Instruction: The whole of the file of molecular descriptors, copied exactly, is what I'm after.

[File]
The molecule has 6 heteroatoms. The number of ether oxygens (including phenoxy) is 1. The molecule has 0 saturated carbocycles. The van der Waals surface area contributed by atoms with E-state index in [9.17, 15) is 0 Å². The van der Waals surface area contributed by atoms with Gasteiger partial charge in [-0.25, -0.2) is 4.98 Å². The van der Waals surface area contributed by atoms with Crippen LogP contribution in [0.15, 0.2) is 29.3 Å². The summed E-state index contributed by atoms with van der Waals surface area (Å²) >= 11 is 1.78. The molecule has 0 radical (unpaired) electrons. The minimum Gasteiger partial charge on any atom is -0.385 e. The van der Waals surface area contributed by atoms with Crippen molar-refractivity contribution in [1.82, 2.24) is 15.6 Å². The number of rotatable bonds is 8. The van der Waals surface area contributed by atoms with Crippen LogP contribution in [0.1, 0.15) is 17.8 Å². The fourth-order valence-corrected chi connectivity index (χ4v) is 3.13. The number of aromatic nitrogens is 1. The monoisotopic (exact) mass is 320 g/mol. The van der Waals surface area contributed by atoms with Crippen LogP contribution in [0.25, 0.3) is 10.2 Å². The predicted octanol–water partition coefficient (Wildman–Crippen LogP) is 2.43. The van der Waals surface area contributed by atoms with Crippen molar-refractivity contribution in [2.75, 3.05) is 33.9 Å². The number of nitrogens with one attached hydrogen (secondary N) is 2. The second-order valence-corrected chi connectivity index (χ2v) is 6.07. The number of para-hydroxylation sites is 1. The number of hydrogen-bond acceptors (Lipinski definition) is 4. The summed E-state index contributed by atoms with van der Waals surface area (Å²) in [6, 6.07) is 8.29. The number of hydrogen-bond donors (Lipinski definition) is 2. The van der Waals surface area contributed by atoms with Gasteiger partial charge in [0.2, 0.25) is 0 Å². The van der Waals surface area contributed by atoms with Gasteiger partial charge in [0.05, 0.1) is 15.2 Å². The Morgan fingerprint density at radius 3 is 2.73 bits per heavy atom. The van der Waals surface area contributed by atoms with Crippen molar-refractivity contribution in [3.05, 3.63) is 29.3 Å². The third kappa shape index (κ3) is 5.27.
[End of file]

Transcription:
The molecule has 6 heteroatoms. The number of ether oxygens (including phenoxy) is 1. The molecule has 0 saturated carbocycles. The van der Waals surface area contributed by atoms with E-state index in [9.17, 15) is 0 Å². The van der Waals surface area contributed by atoms with Gasteiger partial charge in [-0.25, -0.2) is 4.98 Å². The van der Waals surface area contributed by atoms with Crippen LogP contribution in [0.15, 0.2) is 29.3 Å². The summed E-state index contributed by atoms with van der Waals surface area (Å²) >= 11 is 1.78. The molecule has 0 radical (unpaired) electrons. The minimum Gasteiger partial charge on any atom is -0.385 e. The van der Waals surface area contributed by atoms with Crippen molar-refractivity contribution in [1.82, 2.24) is 15.6 Å². The number of rotatable bonds is 8. The van der Waals surface area contributed by atoms with Crippen LogP contribution in [0.1, 0.15) is 17.8 Å². The fourth-order valence-corrected chi connectivity index (χ4v) is 3.13. The number of aromatic nitrogens is 1. The monoisotopic (exact) mass is 320 g/mol. The van der Waals surface area contributed by atoms with Crippen LogP contribution in [0.25, 0.3) is 10.2 Å². The predicted octanol–water partition coefficient (Wildman–Crippen LogP) is 2.43. The van der Waals surface area contributed by atoms with Crippen molar-refractivity contribution in [2.75, 3.05) is 33.9 Å². The number of nitrogens with one attached hydrogen (secondary N) is 2. The second-order valence-corrected chi connectivity index (χ2v) is 6.07. The number of para-hydroxylation sites is 1. The number of hydrogen-bond acceptors (Lipinski definition) is 4. The summed E-state index contributed by atoms with van der Waals surface area (Å²) in [6, 6.07) is 8.29. The number of hydrogen-bond donors (Lipinski definition) is 2. The van der Waals surface area contributed by atoms with Gasteiger partial charge in [0.2, 0.25) is 0 Å². The van der Waals surface area contributed by atoms with Gasteiger partial charge in [0.05, 0.1) is 15.2 Å². The Morgan fingerprint density at radius 3 is 2.73 bits per heavy atom. The van der Waals surface area contributed by atoms with Crippen molar-refractivity contribution in [3.05, 3.63) is 29.3 Å². The third kappa shape index (κ3) is 5.27.